Wednesday, April 22, 2009

Writing Exercise of the Day: Go Home

Go Home
By Ann Bogle

After a long journey—to college or overseas with your Japanese class or across the country to take a job—visit your ancestral past. Go to your old street. Stand in front of the house you lived in when you were in kindergarten. Remember the note your mother pinned to your jacket on the first day. Remember the steps in the bus. What was the largest tree in your yard or on your street or at your apartment complex? Is the tree still there? Do your parents still live there? Is your once-home a highway or parkland now? Write a paragraph about it:

“In 1959, when my parents and brother moved to Thomas Avenue few homes on the street had been built. The street was surrounded by woods and wetlands. Houses cost $20,000. The same houses today cost $250,000. Our house is still standing at 4001. The present owners have painted it beige with a turquoise garage door and have added to the building. They have let my mother’s pristine yards and gardens grow over naturally. The best climbing tree, a willow, has died, and only its stump remains. The tallest tree in the yard, a poplar, has fallen. The largest tree in the front yard, an oak, is even larger now. My parents had painted our house pink as if the house were in New Orleans instead of in Minnesota; later it was yellow, the color of farm houses in Wisconsin, where they had met and married and lived before returning to my father’s native state.”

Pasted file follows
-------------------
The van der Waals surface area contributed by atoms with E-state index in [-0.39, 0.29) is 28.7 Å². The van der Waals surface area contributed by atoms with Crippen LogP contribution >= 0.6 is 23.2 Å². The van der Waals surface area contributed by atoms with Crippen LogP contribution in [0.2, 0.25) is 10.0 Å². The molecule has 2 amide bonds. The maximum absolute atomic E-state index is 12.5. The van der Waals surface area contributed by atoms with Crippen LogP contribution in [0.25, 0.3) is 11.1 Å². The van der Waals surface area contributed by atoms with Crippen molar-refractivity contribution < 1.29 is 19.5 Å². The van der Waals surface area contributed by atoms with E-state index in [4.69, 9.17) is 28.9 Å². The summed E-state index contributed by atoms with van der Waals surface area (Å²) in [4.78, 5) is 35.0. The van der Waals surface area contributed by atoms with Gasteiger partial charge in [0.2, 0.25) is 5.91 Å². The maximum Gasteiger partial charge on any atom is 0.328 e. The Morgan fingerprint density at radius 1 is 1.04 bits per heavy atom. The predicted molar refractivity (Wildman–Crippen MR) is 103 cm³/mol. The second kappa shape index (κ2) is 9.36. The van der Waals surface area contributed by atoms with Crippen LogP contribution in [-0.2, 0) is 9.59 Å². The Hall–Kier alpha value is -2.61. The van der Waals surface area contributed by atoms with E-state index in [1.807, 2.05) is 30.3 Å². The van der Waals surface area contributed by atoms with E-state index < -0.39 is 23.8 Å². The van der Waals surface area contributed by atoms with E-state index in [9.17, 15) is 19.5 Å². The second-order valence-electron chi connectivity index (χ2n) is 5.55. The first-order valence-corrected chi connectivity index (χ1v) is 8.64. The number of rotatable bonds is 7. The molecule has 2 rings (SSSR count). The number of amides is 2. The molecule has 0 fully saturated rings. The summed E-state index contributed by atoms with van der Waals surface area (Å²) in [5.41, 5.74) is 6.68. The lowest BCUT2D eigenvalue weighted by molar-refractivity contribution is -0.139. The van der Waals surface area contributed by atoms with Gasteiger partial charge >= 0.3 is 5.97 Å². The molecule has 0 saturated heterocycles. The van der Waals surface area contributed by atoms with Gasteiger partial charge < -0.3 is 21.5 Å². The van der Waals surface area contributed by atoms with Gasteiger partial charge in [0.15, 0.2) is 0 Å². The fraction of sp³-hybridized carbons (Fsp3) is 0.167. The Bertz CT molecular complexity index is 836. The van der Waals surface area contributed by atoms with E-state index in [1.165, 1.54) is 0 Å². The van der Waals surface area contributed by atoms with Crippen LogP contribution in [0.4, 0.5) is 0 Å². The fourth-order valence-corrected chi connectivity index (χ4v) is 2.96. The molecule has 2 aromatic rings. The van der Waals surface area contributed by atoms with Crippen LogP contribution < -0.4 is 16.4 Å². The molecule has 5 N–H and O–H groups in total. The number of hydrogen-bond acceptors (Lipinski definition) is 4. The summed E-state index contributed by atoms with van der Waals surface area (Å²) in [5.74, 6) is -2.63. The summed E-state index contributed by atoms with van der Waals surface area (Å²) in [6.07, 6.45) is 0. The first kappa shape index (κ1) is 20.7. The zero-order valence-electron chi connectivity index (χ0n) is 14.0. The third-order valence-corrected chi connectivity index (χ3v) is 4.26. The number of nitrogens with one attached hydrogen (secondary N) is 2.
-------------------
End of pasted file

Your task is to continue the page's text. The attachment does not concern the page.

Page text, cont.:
or poem in language that suggests it:

… the same door added a yard
naturally built yards surrounded parents
the garage poplar color beige when native
is my house to my moved brother
wetlands tree with standing
$20,000 farm even yellow
my houses in the tallest
where oak now and died pristine
were homes at best the gardens
have parents met to returning …

You may be just visiting, or you may have returned home for good. You may travel the rest of your life, thinking of home as the starting point of a journey that changes you in all your details, or you may view your starting point as a place to return to write about where you have been.

Ann Bogle has published short stories, prose, and poetry in many literary journals in print and online. For a listing of her publications and a sampling of her writing visit Ana Verse at:
Click here

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